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The Economy's Numbers For 2018 Are Good. But The Data For December Is Bad


The numbers for 2018 are not good. The gross domestic product is growing. The U.S. economy - I'm sorry, I said exactly the wrong thing. The numbers for 2018 are good. The gross domestic product is growing. The U.S. economy is humming. But the numbers for December are bad. The Nasdaq, the Dow and the S&P all ended down yesterday. This month is on track to be the worst December for stocks since the Depression. Annie Lowrey of The Atlantic joins us from New York. Thanks so much for being with us.

ANNIE LOWREY: Thank you for having me.

SIMON: What are you seeing as you look at these various indicators?

LOWREY: It's funny, actually, because I feel like the way that you put it where you're like it's not good and then have to sort of correct yourself and say that it's good is pretty much what's happening. So we have all of these indications that economic growth is kind of just continuing on the same path that it's been on for really several years Now. The numbers look pretty good, pretty solid. Consumer spending is just fine. Wages are increasing. Inflation isn't out of control. But when you look at the financial markets, they're having this pretty profound freakout. Even after last year's tax cuts, those tax cuts that Congress passed almost exactly a year ago now, you're still not seeing this growth in corporate profits. You're seeing this big correction in the stock market. People just don't feel good. The animal spirits have turned. And the question is is that affect in the financial markets and kind of in that sentiment going to bleed back into the real economy? We don't have signs of that happening now, but there's a feeling that we're going to be entering a slowdown at some point.

SIMON: Well, what - is this a sign that whatever kind of - if I might put it this way - goose the recent tax overhaul gave the economy has kind of had its effect and is receding now?

LOWREY: Yeah. It was a bit of a sugar high. So we had these really big tax cuts that passed, but they were aimed almost entirely at corporations and quite rich Americans. The way that they were meant to work was they were supposed to spur corporate investment. That hasn't really happened. There's just been a lot of increased stock buybacks, which don't do much for the real economy. And so we're not going to get that same kind of flush, that sugar rush that you would get from fiscal policy at the same time monetary policy is getting tighter. So the Fed raised interest rates for the fourth time in 2018 this week. And so, you know, if you were going to get a mortgage or you were going to go buy a car or something big like that or if you're just carrying a lot of debt and it's of a variable rate, you're going to be paying more for that. And that's going to show up in the real economy, too. So it's those two big factors. It's that withdrawal of that sort of sudden fiscal stimulus, that procyclical fiscal stimulus, as well as the fact that you have rising interest rates. Those two things should be kind of tapping the brakes ever so slightly, cooling the economy off ever so slightly.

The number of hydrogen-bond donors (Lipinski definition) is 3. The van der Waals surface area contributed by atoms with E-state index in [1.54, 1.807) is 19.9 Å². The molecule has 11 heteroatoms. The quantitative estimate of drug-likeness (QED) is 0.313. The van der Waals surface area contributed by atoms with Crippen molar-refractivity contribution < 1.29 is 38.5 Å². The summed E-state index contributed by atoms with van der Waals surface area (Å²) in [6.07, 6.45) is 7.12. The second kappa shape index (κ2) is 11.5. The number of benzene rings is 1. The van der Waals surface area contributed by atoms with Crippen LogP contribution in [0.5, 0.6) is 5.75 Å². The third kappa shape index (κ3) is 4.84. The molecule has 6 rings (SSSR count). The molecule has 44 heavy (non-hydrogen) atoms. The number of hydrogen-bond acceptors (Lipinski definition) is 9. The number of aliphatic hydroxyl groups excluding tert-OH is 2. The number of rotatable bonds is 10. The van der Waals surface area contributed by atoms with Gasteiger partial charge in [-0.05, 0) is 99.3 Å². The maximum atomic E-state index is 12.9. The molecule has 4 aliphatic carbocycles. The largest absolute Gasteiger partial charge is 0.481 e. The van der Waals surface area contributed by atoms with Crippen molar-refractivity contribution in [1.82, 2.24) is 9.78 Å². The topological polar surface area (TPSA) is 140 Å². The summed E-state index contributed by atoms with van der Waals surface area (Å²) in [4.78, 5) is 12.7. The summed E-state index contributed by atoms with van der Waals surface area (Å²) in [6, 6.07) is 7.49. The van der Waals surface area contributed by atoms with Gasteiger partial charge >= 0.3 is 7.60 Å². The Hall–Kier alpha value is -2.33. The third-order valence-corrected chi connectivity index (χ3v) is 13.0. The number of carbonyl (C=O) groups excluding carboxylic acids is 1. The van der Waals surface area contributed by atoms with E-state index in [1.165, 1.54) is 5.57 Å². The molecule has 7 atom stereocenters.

SIMON: So if I might ask you for intensely practical advice, how should somebody who's just starting out in the workforce think of the economy now? And what about somebody who's nearing retirement? What practical steps should they take?

LOWREY: Yeah. If you are nearing retirement, it's kind of more of a question because you might have some investments and you might be thinking on moving into a fixed income. And so, you know, this is probably a little bit more of a nervous situation for you to be in if you are exposed to fluctuations in the stock market, which is really primarily what's happening right now. You have this big correction in the Nasdaq but frankly not too much is going on in the real economy. If you are a younger person, you should ignore this entirely. This does not mean that the economy is heading into a recession. It does not mean you should stop funding your retirement account if you're able to do that - one of the relatively few people who is able to do that. This is the sort of thing that you should just not change your decision-making whatsoever (laughter).

SIMON: Is President Trump right to blame the Fed...

LOWREY: Perhaps...

SIMON: ...For increasing interest rates?

LOWREY: Yeah. Perhaps a little bit on the margin. He's not wrong about that. So interest rates are still fairly low. The Fed raised its rate, its benchmark rate, to 2.25 to 2.5 percent, which is not - it's not, you know, like a hugely high rate. But they are starting to kind of cool the economy off a little bit. And, you know, for years and years and years, that rate has functionally been very, very close to zero. And they've been raising it slowly but surely. They've forecast that they are going to continue raising interest rates unless they see something in the numbers that really upsets them. So, yeah, you know, the Fed is not providing more help to the economy. It's looking at the economy and saying, hey, GDP growth is still 2.8 percent per year this late in the recovery. We're going to keep on raising rates. And if there's a recession...

SIMON: Thank you.

LOWREY: ...We're going to pull those rates right back down.

SIMON: We have to go, I'm afraid.

LOWREY: (Laughter).

SIMON: Annie Lowrey, thanks so much.

LOWREY: Thank you. Transcript provided by NPR, Copyright NPR.